“Knaresborough is full of surprises” exclaims the local tourism board. Well, they have to say something to get visitors in, don’t they? This small town which is set in a large gorge is forever overshadowed by it’s more famous neighbour, Harrogate.
On the face of it, Knaresborough sounds like another generically naff Yorkshire town where everybody roams around with a whippet and flatcap. The latter is true, but there is far more to this tranquil confine than stereotypes. An impressive viaduct, caves and a historic castle make this market town well worth a visit.
At the end of last season, Matt and I made the trip to Chester to have one last non-league outing before the campaign drew to an end. With a free Saturday, we both decided that we’d venture into Yorkshire, making this trip one of the easiest I have done this season.
The NWCFL season was now over for Atherton Collieries. We had lost on Thursday night against FA Vase finalists Glossop North End. Admittedly, I was still feeling quite down and my bruised toes – achieved through kicking the advertising boards when we had a man sent off – hardly put me in the mood for a lot of walking. However, it was going to be a manic day in York, so I got up early and escaped while I could.
As I hobbled down the cobbled street at the rear of my student abode, I heard something strange. York was completely quiet. All roads had been shut. It was the second stage of the inaugural Tour de Yorkshire. The yellow bikes which had decorated the city just under a year ago for the Tour de France had re-emerged and a party atmosphere was building. This was aided by the street festivals which were taking place on Fossgate and Bishopthorpe Road.
A few detours and I arrived at York station for the 10:11 train to Knaresborough. It was relatively quiet until a pissed hen do boarded at Poppleton. I suspected that there would be a few scenes on the streets of Harrogate later on that day. That wasn’t my concern anyway, as a large tunnel guided the train into Knaresborough, where a handful of passengers disembarked.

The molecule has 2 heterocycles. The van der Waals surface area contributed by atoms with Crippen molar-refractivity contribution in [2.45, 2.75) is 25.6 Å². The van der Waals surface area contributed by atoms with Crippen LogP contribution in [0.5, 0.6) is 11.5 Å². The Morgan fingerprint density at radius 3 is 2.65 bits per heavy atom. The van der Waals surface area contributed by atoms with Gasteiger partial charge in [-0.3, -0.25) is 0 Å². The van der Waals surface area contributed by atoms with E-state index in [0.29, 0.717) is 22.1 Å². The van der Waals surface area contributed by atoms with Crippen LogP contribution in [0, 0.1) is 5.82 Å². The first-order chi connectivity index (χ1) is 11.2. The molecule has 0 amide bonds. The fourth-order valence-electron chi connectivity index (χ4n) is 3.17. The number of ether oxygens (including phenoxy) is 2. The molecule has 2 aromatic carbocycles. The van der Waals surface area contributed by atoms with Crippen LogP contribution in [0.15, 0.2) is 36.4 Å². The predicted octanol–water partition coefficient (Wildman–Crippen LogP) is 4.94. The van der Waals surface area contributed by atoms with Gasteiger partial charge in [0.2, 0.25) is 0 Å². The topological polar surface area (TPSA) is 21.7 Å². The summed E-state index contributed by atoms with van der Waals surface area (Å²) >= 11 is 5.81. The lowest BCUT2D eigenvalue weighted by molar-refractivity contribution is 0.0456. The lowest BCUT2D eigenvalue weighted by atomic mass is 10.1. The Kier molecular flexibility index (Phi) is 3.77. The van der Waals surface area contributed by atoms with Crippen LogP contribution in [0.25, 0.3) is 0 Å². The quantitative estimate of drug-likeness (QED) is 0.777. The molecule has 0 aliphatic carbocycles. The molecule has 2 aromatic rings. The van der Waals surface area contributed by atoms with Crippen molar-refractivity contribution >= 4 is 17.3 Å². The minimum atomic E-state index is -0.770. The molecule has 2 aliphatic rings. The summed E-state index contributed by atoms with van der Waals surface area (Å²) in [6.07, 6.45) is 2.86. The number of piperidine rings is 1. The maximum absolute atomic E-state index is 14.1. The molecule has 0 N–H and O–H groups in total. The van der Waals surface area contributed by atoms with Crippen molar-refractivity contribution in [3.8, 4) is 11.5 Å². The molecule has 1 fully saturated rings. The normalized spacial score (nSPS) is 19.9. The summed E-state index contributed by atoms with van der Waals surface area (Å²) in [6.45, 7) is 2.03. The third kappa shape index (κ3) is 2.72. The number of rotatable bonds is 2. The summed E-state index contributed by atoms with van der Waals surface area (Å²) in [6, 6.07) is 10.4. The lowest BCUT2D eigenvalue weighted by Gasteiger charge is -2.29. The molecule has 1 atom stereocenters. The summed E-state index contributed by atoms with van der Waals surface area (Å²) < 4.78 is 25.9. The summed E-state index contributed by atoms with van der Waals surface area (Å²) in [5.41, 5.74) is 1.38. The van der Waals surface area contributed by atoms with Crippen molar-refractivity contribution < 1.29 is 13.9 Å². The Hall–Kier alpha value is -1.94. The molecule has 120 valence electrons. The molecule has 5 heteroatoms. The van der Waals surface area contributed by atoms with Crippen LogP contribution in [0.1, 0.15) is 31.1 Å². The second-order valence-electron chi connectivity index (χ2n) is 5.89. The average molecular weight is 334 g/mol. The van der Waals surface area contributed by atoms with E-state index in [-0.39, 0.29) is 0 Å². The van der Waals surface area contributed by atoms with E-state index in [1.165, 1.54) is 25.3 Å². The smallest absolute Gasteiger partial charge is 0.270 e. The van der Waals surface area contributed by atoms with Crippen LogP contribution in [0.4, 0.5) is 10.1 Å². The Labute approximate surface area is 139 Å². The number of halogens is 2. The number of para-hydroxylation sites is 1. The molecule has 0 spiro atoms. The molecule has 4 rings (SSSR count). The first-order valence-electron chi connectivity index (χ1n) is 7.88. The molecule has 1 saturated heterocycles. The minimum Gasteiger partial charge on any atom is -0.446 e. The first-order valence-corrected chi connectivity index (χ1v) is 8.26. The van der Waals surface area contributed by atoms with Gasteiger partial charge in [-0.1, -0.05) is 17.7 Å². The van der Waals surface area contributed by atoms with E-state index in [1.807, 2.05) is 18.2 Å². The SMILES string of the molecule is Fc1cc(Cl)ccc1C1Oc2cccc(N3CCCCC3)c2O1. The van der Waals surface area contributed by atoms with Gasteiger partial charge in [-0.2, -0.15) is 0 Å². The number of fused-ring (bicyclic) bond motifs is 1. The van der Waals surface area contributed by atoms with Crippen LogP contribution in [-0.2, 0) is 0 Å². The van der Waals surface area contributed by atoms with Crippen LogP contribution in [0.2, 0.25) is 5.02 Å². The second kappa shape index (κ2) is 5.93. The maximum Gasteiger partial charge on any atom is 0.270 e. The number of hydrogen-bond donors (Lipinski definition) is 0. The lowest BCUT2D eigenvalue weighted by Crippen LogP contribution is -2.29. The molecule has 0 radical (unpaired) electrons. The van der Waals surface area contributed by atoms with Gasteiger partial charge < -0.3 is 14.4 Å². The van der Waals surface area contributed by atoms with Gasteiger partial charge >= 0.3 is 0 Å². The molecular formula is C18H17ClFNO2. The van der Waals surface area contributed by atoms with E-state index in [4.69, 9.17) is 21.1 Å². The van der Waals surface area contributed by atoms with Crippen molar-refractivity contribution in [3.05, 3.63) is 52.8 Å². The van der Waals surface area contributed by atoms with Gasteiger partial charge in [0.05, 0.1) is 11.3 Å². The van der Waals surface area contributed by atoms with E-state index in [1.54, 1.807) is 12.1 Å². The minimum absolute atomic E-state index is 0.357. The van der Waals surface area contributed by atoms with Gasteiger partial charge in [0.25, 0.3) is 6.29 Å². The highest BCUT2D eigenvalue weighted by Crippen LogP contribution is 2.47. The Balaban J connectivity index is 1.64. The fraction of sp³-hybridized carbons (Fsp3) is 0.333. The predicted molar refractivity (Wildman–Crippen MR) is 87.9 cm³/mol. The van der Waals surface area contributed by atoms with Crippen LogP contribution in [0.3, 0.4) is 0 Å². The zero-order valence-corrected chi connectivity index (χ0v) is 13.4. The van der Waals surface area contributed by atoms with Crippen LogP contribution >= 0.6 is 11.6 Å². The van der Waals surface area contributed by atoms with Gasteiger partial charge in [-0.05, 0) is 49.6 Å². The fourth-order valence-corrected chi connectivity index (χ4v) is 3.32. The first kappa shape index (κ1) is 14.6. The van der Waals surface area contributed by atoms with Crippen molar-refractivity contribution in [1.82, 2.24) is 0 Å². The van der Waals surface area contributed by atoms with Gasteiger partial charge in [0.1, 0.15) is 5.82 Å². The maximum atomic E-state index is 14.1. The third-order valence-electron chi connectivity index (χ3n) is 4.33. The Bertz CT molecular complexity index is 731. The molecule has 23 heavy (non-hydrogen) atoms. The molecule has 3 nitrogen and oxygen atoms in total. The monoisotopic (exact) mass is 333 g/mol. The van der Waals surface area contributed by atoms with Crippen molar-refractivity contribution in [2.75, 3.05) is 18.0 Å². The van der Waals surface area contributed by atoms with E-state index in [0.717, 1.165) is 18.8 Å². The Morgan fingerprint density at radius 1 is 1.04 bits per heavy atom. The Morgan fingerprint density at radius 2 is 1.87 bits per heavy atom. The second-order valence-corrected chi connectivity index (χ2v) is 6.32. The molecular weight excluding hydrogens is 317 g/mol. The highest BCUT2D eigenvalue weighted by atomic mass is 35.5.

Browsing the map of the local area became a bit confusing, so I headed up the hill assuming that the castle would be up that way. I went on to moan slightly about the walk, but Matt later pointed out to me that it was nothing compared to being brought up in the Valleys. I would also add that this walk was nothing like reaching Mossley’s ground from the train station.
I reached the ancient and crumbling castle a few minutes later. The view from the top, to put it simply was incredible. The lower part of the town could be seen, with the River Nidd running through the centre of it. A spectacular viaduct which became infrequently littered by the purple livery of Northern Rail spanned the gorge while the cliffs of the town filled in the remaining gaps.
Knaresborough’s most famous inhabitant was John Metcalf, commonly known as Blind Jack. There is a statue of this remarkable character, perched on a bench in the centre of the town at Market Place. Blind from the age of six due to smallpox, Jack went on to become the first professional road builder to emerge during the industrial revolution. 180 miles of road were constructed by Blind Jack with notable routes between Knaresborough and Wetherby & Bury and Blackburn established.
Jack’s statue was, indeed, on a bench in the middle of the town. A local informed me that “Jack likes to eat chips” before walking off. I was sat next to Jack, in amongst a local market which had more volunteers and stewards than shoppers. Admittedly, the majority of these fluorescently clad volunteers were pensioners who were obviously being local busy bodies. Behind the market was a stage, where a bloke playing to a crowd of around three was singing songs about caves and how “Gunpowder is the solution” in reference to Guy Fawkes who lived locally.
I had a short list of pubs that I wanted to visit during the day, and my adventure began with an obligatory trip to Wetherspoons for a traditional breakfast. Matt and Tom had arrived in the town, and had arranged to meet me in the Crown Inn. Rather ironically, as I sat drinking my cup of tea, news began to filter through that the country had a new Royal Baby and it was a princess (name as yet unknown) not that I care. I did find it quite fitting that I was in the Crown Inn when the princess’ birth was announced though.